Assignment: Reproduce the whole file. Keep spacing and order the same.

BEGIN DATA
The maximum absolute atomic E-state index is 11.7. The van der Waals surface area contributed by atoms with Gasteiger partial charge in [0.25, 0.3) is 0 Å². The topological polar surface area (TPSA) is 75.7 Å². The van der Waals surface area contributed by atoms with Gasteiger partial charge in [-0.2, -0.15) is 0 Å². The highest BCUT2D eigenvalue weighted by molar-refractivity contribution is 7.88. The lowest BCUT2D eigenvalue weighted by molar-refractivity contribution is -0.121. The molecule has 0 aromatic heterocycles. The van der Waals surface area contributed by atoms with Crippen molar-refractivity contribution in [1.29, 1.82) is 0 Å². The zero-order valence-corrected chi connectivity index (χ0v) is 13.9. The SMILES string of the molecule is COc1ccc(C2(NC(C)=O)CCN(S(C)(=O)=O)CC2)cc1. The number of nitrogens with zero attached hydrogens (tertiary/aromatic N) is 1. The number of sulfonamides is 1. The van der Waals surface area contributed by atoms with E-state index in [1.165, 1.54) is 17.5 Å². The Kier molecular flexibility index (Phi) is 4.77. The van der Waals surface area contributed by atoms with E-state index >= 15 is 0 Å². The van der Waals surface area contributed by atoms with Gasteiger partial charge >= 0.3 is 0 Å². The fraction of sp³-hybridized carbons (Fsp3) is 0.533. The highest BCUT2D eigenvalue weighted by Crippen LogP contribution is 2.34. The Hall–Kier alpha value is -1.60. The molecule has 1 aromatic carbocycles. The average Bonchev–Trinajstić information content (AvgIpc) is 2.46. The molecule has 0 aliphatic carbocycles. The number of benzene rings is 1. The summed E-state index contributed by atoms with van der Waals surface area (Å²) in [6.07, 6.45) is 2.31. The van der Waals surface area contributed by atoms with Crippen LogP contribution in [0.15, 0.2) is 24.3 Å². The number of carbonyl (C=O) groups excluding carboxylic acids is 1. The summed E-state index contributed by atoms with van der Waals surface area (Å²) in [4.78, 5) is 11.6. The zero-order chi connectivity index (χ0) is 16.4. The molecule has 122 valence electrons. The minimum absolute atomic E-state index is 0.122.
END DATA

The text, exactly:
The maximum absolute atomic E-state index is 11.7. The van der Waals surface area contributed by atoms with Gasteiger partial charge in [0.25, 0.3) is 0 Å². The topological polar surface area (TPSA) is 75.7 Å². The van der Waals surface area contributed by atoms with Gasteiger partial charge in [-0.2, -0.15) is 0 Å². The highest BCUT2D eigenvalue weighted by molar-refractivity contribution is 7.88. The lowest BCUT2D eigenvalue weighted by molar-refractivity contribution is -0.121. The molecule has 0 aromatic heterocycles. The van der Waals surface area contributed by atoms with Crippen molar-refractivity contribution in [1.29, 1.82) is 0 Å². The zero-order valence-corrected chi connectivity index (χ0v) is 13.9. The SMILES string of the molecule is COc1ccc(C2(NC(C)=O)CCN(S(C)(=O)=O)CC2)cc1. The number of nitrogens with zero attached hydrogens (tertiary/aromatic N) is 1. The number of sulfonamides is 1. The van der Waals surface area contributed by atoms with E-state index in [1.165, 1.54) is 17.5 Å². The Kier molecular flexibility index (Phi) is 4.77. The van der Waals surface area contributed by atoms with E-state index >= 15 is 0 Å². The van der Waals surface area contributed by atoms with Gasteiger partial charge >= 0.3 is 0 Å². The fraction of sp³-hybridized carbons (Fsp3) is 0.533. The highest BCUT2D eigenvalue weighted by Crippen LogP contribution is 2.34. The Hall–Kier alpha value is -1.60. The molecule has 1 aromatic carbocycles. The average Bonchev–Trinajstić information content (AvgIpc) is 2.46. The molecule has 0 aliphatic carbocycles. The number of benzene rings is 1. The summed E-state index contributed by atoms with van der Waals surface area (Å²) in [6.07, 6.45) is 2.31. The van der Waals surface area contributed by atoms with Crippen LogP contribution in [0.15, 0.2) is 24.3 Å². The number of carbonyl (C=O) groups excluding carboxylic acids is 1. The summed E-state index contributed by atoms with van der Waals surface area (Å²) in [4.78, 5) is 11.6. The zero-order chi connectivity index (χ0) is 16.4. The molecule has 122 valence electrons. The minimum absolute atomic E-state index is 0.122.